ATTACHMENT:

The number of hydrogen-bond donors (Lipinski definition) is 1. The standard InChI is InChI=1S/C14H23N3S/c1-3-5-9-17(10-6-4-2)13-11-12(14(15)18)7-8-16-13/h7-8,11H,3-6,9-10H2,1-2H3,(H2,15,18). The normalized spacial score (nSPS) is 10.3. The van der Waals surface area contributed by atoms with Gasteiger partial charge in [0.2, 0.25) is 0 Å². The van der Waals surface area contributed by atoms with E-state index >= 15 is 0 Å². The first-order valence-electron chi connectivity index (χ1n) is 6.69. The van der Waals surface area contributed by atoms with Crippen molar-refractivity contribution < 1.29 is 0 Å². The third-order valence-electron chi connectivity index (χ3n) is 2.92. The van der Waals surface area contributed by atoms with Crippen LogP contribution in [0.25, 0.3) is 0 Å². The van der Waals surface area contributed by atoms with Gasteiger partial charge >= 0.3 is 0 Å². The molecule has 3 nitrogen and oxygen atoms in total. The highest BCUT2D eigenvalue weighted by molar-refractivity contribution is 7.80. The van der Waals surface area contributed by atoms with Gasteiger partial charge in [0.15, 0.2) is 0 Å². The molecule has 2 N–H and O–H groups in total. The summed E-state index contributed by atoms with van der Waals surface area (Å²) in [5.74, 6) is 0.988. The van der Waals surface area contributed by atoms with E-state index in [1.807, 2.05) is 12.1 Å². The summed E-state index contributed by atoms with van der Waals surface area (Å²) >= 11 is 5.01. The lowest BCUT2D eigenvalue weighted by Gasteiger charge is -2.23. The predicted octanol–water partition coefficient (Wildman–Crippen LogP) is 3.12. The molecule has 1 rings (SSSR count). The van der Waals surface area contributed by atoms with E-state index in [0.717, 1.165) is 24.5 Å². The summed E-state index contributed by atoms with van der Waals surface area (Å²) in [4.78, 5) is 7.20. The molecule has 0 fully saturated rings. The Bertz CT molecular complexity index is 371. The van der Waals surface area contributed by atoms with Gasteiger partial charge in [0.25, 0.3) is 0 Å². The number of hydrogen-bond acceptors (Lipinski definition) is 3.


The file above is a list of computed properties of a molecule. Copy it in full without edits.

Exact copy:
The number of hydrogen-bond donors (Lipinski definition) is 1. The standard InChI is InChI=1S/C14H23N3S/c1-3-5-9-17(10-6-4-2)13-11-12(14(15)18)7-8-16-13/h7-8,11H,3-6,9-10H2,1-2H3,(H2,15,18). The normalized spacial score (nSPS) is 10.3. The van der Waals surface area contributed by atoms with Gasteiger partial charge in [0.2, 0.25) is 0 Å². The van der Waals surface area contributed by atoms with E-state index >= 15 is 0 Å². The first-order valence-electron chi connectivity index (χ1n) is 6.69. The van der Waals surface area contributed by atoms with Crippen molar-refractivity contribution < 1.29 is 0 Å². The third-order valence-electron chi connectivity index (χ3n) is 2.92. The van der Waals surface area contributed by atoms with Crippen LogP contribution in [0.25, 0.3) is 0 Å². The van der Waals surface area contributed by atoms with Gasteiger partial charge >= 0.3 is 0 Å². The molecule has 3 nitrogen and oxygen atoms in total. The highest BCUT2D eigenvalue weighted by molar-refractivity contribution is 7.80. The van der Waals surface area contributed by atoms with Gasteiger partial charge in [0.15, 0.2) is 0 Å². The molecule has 2 N–H and O–H groups in total. The summed E-state index contributed by atoms with van der Waals surface area (Å²) in [5.74, 6) is 0.988. The van der Waals surface area contributed by atoms with E-state index in [1.807, 2.05) is 12.1 Å². The summed E-state index contributed by atoms with van der Waals surface area (Å²) >= 11 is 5.01. The lowest BCUT2D eigenvalue weighted by Gasteiger charge is -2.23. The predicted octanol–water partition coefficient (Wildman–Crippen LogP) is 3.12. The molecule has 1 rings (SSSR count). The van der Waals surface area contributed by atoms with E-state index in [0.717, 1.165) is 24.5 Å². The summed E-state index contributed by atoms with van der Waals surface area (Å²) in [4.78, 5) is 7.20. The molecule has 0 fully saturated rings. The Bertz CT molecular complexity index is 371. The van der Waals surface area contributed by atoms with Gasteiger partial charge in [0.25, 0.3) is 0 Å². The number of hydrogen-bond acceptors (Lipinski definition) is 3.